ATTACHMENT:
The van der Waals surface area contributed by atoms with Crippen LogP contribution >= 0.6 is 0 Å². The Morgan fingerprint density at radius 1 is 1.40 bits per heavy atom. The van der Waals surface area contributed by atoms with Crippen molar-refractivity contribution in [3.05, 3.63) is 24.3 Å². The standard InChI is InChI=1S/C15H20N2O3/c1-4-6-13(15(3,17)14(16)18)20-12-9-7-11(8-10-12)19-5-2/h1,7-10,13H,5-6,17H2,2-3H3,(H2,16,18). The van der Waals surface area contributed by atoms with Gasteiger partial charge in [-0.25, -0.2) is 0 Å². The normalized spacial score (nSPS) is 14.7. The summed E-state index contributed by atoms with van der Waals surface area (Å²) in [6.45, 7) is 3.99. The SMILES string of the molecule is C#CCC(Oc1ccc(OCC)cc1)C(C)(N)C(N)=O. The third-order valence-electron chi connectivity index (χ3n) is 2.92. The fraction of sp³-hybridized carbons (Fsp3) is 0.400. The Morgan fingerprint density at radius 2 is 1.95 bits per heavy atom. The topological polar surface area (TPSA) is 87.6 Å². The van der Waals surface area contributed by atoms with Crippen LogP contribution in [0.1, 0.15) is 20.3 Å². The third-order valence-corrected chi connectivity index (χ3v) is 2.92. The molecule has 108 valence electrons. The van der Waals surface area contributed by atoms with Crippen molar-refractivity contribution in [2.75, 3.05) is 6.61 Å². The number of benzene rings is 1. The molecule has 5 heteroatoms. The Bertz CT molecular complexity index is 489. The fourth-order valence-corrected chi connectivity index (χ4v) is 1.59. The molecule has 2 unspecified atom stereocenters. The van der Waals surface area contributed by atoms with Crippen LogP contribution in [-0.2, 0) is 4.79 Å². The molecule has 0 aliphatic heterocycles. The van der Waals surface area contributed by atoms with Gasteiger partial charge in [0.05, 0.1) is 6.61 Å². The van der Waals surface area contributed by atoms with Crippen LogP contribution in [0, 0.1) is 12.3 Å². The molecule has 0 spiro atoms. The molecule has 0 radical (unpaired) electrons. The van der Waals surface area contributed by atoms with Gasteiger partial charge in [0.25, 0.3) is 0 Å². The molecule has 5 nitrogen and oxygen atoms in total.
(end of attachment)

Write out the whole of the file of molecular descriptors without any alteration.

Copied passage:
The van der Waals surface area contributed by atoms with Crippen LogP contribution >= 0.6 is 0 Å². The Morgan fingerprint density at radius 1 is 1.40 bits per heavy atom. The van der Waals surface area contributed by atoms with Crippen molar-refractivity contribution in [3.05, 3.63) is 24.3 Å². The standard InChI is InChI=1S/C15H20N2O3/c1-4-6-13(15(3,17)14(16)18)20-12-9-7-11(8-10-12)19-5-2/h1,7-10,13H,5-6,17H2,2-3H3,(H2,16,18). The van der Waals surface area contributed by atoms with Gasteiger partial charge in [-0.25, -0.2) is 0 Å². The normalized spacial score (nSPS) is 14.7. The summed E-state index contributed by atoms with van der Waals surface area (Å²) in [6.45, 7) is 3.99. The SMILES string of the molecule is C#CCC(Oc1ccc(OCC)cc1)C(C)(N)C(N)=O. The third-order valence-electron chi connectivity index (χ3n) is 2.92. The fraction of sp³-hybridized carbons (Fsp3) is 0.400. The Morgan fingerprint density at radius 2 is 1.95 bits per heavy atom. The topological polar surface area (TPSA) is 87.6 Å². The van der Waals surface area contributed by atoms with Crippen LogP contribution in [0.1, 0.15) is 20.3 Å². The third-order valence-corrected chi connectivity index (χ3v) is 2.92. The molecule has 108 valence electrons. The van der Waals surface area contributed by atoms with Crippen molar-refractivity contribution in [2.75, 3.05) is 6.61 Å². The number of benzene rings is 1. The molecule has 5 heteroatoms. The Bertz CT molecular complexity index is 489. The fourth-order valence-corrected chi connectivity index (χ4v) is 1.59. The molecule has 2 unspecified atom stereocenters. The van der Waals surface area contributed by atoms with Crippen LogP contribution in [-0.2, 0) is 4.79 Å². The molecule has 0 aliphatic heterocycles. The van der Waals surface area contributed by atoms with Gasteiger partial charge in [0.05, 0.1) is 6.61 Å². The van der Waals surface area contributed by atoms with Crippen LogP contribution in [0, 0.1) is 12.3 Å². The molecule has 0 spiro atoms. The molecule has 0 radical (unpaired) electrons. The van der Waals surface area contributed by atoms with Gasteiger partial charge in [0.25, 0.3) is 0 Å². The molecule has 5 nitrogen and oxygen atoms in total.